Ease of use: 5/5
User base: 5/5
Live365, launched way back in July 1999, is the world's largest Internet radio service with over four million visitors a month and a user base that spans throughout over 150 countries. Its thousands of radio stations range in every music genre from the popular to the unknown. Users can choose between recommended radio stations such as "Grey FM," which covers a variety of common pop and rock, "Digital Vinyl," which covers techno and dance themes, "Crazy Al's Rare Oldies" or more obscure channels such as the Mediterranean "Voice of Macedonia."
Users can also create their own radio stations and even stream their own audio broadcasts through Live365. More popular self-made DJs can even earn money from the site. Live365 members share their favorite music and discuss their favorite music genres at the Live365 community forum. However, Live365 does not provide features beyond basic music stations to its audience. With its unappealing layout and limited appeal to the large majority of social networkers, Live365 will probably remain just a large collection of Internet radio stations for most users as opposed a creative and engaging music network.
Ease of Use: 5/5
User Base: 4/5
At first glance, Musicovery seems like a simple mp3 player embedded in the browser. But once the small pad is activated, the player shifts to the left and a vibrant web of interlinked songs appear. The interface is fun to play with, especially with the multicolored music web and rings of color that appear when the cursor hovers over each song.
Musicovery allows users to discover songs based on their mood - somewhere between the categories of dark, energetic, positive and calm - or dance tempo, as well as any preferences for genre and time. With basic preferences indicated on the mp3 player panel, Musicovery generates a web of songs. As the user goes through the music, the web of interlinked songs changes based on what songs the user skips or rates.
The layout of the site is vibrant, with color-coded genres and songs appearing on the web as splotches of bright color. But the site feels cluttered, and although the graphics look professional, the text is often difficult to read.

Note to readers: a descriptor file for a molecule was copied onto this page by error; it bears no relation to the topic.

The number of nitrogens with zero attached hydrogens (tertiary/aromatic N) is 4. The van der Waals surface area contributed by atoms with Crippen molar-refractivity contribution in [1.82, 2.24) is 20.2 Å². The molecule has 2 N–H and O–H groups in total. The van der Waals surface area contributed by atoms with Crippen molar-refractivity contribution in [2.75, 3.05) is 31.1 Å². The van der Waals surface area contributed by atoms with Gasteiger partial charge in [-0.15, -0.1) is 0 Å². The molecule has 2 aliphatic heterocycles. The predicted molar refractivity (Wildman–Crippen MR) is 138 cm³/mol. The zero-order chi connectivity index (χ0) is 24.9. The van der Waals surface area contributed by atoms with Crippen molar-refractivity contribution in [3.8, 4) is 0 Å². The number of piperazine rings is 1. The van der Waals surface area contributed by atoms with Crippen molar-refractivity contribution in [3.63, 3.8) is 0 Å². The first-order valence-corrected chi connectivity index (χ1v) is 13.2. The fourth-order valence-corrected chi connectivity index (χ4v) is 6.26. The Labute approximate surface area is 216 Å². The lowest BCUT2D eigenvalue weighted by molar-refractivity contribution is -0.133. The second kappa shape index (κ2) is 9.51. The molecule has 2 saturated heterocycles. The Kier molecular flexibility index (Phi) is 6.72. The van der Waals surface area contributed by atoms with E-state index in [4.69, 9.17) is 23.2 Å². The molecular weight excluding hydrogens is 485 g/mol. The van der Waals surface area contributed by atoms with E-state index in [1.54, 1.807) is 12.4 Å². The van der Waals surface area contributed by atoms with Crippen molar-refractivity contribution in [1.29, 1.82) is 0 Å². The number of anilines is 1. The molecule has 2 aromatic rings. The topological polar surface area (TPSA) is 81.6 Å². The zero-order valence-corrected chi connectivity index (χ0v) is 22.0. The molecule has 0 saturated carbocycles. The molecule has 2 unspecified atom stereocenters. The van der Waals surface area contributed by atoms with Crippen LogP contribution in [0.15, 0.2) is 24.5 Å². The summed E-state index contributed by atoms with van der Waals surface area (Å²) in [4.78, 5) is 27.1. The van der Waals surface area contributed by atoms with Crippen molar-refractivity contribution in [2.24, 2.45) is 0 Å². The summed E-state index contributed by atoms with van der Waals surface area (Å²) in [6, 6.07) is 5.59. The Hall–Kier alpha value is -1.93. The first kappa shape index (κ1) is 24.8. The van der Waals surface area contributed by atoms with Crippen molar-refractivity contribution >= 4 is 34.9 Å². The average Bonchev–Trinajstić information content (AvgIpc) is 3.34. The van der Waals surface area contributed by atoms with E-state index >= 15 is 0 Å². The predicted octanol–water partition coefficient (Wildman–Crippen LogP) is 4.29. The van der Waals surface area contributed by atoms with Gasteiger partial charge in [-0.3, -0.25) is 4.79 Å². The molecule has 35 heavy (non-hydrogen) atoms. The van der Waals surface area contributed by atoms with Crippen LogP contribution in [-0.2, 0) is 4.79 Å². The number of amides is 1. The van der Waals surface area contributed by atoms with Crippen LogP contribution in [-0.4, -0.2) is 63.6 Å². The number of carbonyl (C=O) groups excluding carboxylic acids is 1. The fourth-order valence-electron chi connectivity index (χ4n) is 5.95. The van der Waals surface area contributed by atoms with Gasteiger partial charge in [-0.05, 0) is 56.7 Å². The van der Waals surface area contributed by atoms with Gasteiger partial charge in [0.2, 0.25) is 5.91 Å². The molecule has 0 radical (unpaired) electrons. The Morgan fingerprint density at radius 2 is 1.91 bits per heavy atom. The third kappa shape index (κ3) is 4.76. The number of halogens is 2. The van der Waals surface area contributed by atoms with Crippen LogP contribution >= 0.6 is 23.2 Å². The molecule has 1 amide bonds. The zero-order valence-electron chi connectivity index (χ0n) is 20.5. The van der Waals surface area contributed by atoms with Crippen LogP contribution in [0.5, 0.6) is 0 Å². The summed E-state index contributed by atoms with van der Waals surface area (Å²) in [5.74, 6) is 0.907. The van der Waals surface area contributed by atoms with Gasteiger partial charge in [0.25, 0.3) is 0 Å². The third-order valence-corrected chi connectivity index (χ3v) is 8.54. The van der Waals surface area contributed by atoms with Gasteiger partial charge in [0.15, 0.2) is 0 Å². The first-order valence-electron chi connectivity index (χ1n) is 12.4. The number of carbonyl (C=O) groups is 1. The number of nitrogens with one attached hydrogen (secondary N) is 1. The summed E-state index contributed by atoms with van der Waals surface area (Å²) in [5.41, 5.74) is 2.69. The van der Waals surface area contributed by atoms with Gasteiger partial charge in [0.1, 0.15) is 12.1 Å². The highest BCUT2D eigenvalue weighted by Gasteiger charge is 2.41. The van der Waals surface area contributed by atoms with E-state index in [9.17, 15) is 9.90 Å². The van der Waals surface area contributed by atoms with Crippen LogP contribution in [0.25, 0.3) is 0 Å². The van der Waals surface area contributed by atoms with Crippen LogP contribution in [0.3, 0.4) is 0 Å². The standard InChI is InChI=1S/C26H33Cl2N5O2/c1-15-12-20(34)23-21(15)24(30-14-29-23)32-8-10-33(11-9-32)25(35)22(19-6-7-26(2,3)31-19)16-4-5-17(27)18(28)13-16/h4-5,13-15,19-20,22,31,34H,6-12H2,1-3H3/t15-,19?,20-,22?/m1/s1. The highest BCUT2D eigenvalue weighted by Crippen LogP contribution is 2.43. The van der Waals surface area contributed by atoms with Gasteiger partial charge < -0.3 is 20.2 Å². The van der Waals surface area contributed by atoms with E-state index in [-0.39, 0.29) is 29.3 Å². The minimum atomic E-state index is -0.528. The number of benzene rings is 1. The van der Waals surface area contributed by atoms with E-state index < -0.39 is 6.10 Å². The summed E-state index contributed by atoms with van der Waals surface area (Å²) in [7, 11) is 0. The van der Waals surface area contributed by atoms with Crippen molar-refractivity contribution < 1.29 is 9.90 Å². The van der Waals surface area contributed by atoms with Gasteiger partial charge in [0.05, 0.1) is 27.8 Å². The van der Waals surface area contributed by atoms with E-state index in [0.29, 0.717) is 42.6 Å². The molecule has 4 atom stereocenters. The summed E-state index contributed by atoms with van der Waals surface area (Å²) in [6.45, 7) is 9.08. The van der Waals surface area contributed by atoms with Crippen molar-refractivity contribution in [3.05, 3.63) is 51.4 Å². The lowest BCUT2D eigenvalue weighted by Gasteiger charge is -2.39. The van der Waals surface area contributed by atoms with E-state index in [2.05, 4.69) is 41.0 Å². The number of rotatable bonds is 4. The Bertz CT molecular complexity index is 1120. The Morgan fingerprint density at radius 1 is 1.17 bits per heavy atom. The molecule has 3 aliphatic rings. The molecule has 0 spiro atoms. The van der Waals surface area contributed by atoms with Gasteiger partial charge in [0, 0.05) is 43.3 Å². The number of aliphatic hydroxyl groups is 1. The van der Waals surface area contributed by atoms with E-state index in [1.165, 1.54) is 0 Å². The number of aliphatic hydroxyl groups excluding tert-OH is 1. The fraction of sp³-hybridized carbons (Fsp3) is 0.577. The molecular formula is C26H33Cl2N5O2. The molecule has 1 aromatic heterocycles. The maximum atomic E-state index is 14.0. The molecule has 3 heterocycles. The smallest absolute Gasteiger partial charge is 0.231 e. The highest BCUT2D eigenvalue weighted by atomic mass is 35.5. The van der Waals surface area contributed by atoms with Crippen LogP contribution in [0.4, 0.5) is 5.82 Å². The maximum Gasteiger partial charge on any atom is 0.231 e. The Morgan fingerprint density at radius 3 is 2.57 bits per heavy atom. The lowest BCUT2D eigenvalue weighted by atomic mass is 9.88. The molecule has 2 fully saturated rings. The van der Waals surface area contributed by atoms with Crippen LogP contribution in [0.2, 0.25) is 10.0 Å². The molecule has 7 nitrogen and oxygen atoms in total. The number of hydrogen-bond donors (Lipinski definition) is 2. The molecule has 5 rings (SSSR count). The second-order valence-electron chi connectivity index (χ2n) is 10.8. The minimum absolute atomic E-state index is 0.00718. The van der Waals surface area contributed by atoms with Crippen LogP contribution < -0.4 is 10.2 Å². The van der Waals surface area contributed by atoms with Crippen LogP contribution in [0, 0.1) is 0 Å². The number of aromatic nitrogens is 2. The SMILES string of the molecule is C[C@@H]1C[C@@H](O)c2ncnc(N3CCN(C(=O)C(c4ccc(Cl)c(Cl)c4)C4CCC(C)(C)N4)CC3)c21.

The preliminary selection of music has its share of glitches - sudden deselecting of genres, or jumping to songs in genres that are not selected. The dynamic playlist that allows user to skip to different songs is more than worth smoothing out the kinks. The features are simple, lacking video streaming capabilities or user networking, but allow users to intuitively find music that matches their mood.
Ease of use: 4/5
User base: 4/5
Pandora, created by the Music Genome Project, is an Internet radio service that recommends and plays tracks that are musically alike to songs and artists users enjoy. Users are prompted to enter a favorite artist or song, and Pandora creates a "radio station" based upon that selection. Each piece of music in the station is selected based on similarities in over 400 musical attributes such as rhythm syncopation, lyrics and vocal tone. Users can tune their personal stations by thumbing up or down each track as it plays to improve the quality of Pandora's prediction in track selection.
However, Pandora's music player format has plenty of limitations that cut back on the usability. Like a real radio, there is no way to rewind or repeat a track. There is no play-on-demand service: many songs by certain artists are not available on Pandora and users are restricted from playing songs from the same artists too many times within a certain time period. Pandora, available just to American users to begin with, only provides basic features of sharing and listening to radio stations with friends. Overall, due to its clean, minimalist format but lack of versatile customization, social features and expansive user base, Pandora is more suited for users looking for a plain and straightforward site to listen to some music and discover new artists without the social fuss.